The history of the mandolin stretches back through several centuries. Originating in Italy towards the end of the 17th century, the mandolin is a close relative of the lute. The chitarra morsica, an instrument that was first introduced to Southern Europe by roaming Berbers, is considered the oldest predecessor and has a similar pear-shaped body and rounded back. In the 15th century, the mandora already existed, which resembled the mandolin in name as well construction, and in the 17th century, the mandola, mandolino, and armandolino emerged – all variations of the mandolin as we know it, and all with different numbers of strings. The most popular was the mandolino, which was tuned in semitone intervals and, after 1700, was pretty much overtaken by two metal-strung mandolin-like instruments: the Roman and Neapolitan. These two new types were tuned in the same way as the modern mandolin, and unlike the mandolino which was plucked with the fingers, they were played with the shaft of a feather. While many variations have since been built, this was the birth of the mandolin as we know it today.

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Playing Technique

For a long time, the tremolo or trill was the dominant mandolin playing technique. “It’s actually a really difficult technique. You have to work hard to make it sound consistent and beautiful,” comments Hans. Over the years, other techniques have developed, or you could even say: have been recovered, since ancient playing techniques have been adopted and integrated into the common modern technique to make the most of that double-stringed sound. “That double-string sound has a rich and spacious effect to it,” says Bert. Variation in timbre is also used a lot. You can strike the strings above the sound hole, or at the fretboard or just below the nut to get a totally different colour. “You can also perform a rasgueado with a mandolin, which is that flowing strumming technique used by flamenco guitarists,” says Bert. But as brilliant as the mandolin is, both musicians admit that the guitar does have more to offer. “The guitar is a much broader instrument and makes a wider array of playing techniques possible. With a guitar, you can accompany picking patterns with droning bass notes. You just can’t do that with a mandolin. The fret technique is also broader. With a guitar you can inject a little more art with just the fingertips.”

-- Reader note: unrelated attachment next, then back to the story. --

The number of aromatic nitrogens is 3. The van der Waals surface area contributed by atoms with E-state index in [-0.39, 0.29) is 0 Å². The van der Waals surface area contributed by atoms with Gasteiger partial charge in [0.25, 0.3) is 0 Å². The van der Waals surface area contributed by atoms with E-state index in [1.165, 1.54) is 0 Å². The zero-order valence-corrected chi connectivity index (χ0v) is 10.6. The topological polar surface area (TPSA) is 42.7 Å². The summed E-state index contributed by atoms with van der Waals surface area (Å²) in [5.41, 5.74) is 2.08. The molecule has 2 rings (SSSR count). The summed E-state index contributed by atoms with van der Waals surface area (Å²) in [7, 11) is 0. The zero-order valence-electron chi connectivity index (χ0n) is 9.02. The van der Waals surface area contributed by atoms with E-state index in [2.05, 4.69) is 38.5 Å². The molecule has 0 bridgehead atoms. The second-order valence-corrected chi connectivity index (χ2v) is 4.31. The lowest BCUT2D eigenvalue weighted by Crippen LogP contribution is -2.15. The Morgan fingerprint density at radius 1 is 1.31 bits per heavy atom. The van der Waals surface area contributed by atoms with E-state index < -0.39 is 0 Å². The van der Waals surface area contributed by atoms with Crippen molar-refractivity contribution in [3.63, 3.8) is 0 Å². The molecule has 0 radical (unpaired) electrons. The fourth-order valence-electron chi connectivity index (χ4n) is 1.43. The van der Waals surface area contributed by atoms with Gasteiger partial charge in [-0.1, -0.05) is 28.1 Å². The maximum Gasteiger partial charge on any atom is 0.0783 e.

The Mandolin: The Basics

Good to Know

The Mandolin Orchestra

Just as you can get entire harmonica, ukulele, or even kazoo orchestras, you can also get full mandolin orchestras. Since these orchestras emerged in Italy where the mandolin and guitar play a central role in folk music, they traditionally feature both the mandolin and the guitar. In around 1880, the first mandolin quartet was put together in Italy, made up of two mandolins, a mandola, and a guitar. A little later, this style of ensemble found its way to Germany and other countries, and while they were largely started by amateur musicians, professional composers began writing pieces for mandolin orchestras. You can find a number of mandolin orchestras performing in the UK right now, including the Fretful Federation (fretful-federation.co.uk) and the London Mandolin Ensemble (londonmandolinensemble.org.uk). These orchestras play everything from baroque music to more modern repertoires and traditional folk music. The contemporary mandolin orchestra is commonly made up of mandolins, mandolas, guitars, and a double bass. A notable composer who has written works exclusively for mandolin ensembles is Jurriaan Andriessen.

Ancestors of the Mandolin

Just like many other string instruments, the mandolin is a direct ancestor of the lute; an instrument that grew to prominence during the Middle Ages and was a common sight for centuries to come. Even now, the lute is more common than you might think. The lute can be single or double stringed, and descends from the oud: an instrument that’s still played in Arabic music. The mandola is like the bigger sister of the mandolin, and functions as the alto section of a mandolin orchestra, while the mandolins serve as the sopranos.

Mandolin Virtuosos

These days, you’re likely to hear the mandolin in Country and Bluegrass music more than any other genre. Bluegrass is American folk music and has strong roots in English, Irish, and Scottish folk. Bluegrass has borne a number of mandolin virtuosos, including big names like Bill Monrow and David Grisman. More contemporary masters include Chris Tile, and Avi Avital who have both managed to weave stunning crossovers with their technique and approach.

See also…

» Mandolins
» Mandolin Strings
» Mandolin Gig Bags & Cases
» Mandolin Capos
» Mandolin String Winders
» Chromatic Tuners
» Mandolin Stands
» Mandolin Straps
» Maintenance Gear
» All String Instruments & Accessories

» The Difference Between the Ukulele, Mandolin, and Banjo